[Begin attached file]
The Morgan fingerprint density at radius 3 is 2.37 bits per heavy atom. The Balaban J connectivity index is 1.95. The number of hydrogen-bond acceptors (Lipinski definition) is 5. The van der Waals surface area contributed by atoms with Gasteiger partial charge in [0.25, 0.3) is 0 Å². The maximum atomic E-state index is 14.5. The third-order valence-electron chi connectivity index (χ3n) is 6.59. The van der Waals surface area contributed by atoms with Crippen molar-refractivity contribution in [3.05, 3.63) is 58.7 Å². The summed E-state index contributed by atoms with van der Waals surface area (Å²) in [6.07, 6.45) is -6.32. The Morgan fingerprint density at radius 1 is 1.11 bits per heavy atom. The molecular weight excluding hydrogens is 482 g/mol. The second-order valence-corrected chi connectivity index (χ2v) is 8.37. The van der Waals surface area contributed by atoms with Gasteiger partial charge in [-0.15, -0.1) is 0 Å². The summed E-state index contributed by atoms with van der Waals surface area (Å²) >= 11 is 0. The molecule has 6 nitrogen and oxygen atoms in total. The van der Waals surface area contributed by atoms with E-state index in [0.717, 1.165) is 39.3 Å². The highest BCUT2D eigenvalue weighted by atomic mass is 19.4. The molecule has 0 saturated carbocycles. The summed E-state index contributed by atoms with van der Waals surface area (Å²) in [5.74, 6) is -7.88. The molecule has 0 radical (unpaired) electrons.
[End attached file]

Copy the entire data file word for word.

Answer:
The Morgan fingerprint density at radius 3 is 2.37 bits per heavy atom. The Balaban J connectivity index is 1.95. The number of hydrogen-bond acceptors (Lipinski definition) is 5. The van der Waals surface area contributed by atoms with Gasteiger partial charge in [0.25, 0.3) is 0 Å². The maximum atomic E-state index is 14.5. The third-order valence-electron chi connectivity index (χ3n) is 6.59. The van der Waals surface area contributed by atoms with Crippen molar-refractivity contribution in [3.05, 3.63) is 58.7 Å². The summed E-state index contributed by atoms with van der Waals surface area (Å²) in [6.07, 6.45) is -6.32. The Morgan fingerprint density at radius 1 is 1.11 bits per heavy atom. The molecular weight excluding hydrogens is 482 g/mol. The second-order valence-corrected chi connectivity index (χ2v) is 8.37. The van der Waals surface area contributed by atoms with Gasteiger partial charge in [-0.15, -0.1) is 0 Å². The summed E-state index contributed by atoms with van der Waals surface area (Å²) >= 11 is 0. The molecule has 6 nitrogen and oxygen atoms in total. The van der Waals surface area contributed by atoms with E-state index in [0.717, 1.165) is 39.3 Å². The highest BCUT2D eigenvalue weighted by atomic mass is 19.4. The molecule has 0 saturated carbocycles. The summed E-state index contributed by atoms with van der Waals surface area (Å²) in [5.74, 6) is -7.88. The molecule has 0 radical (unpaired) electrons.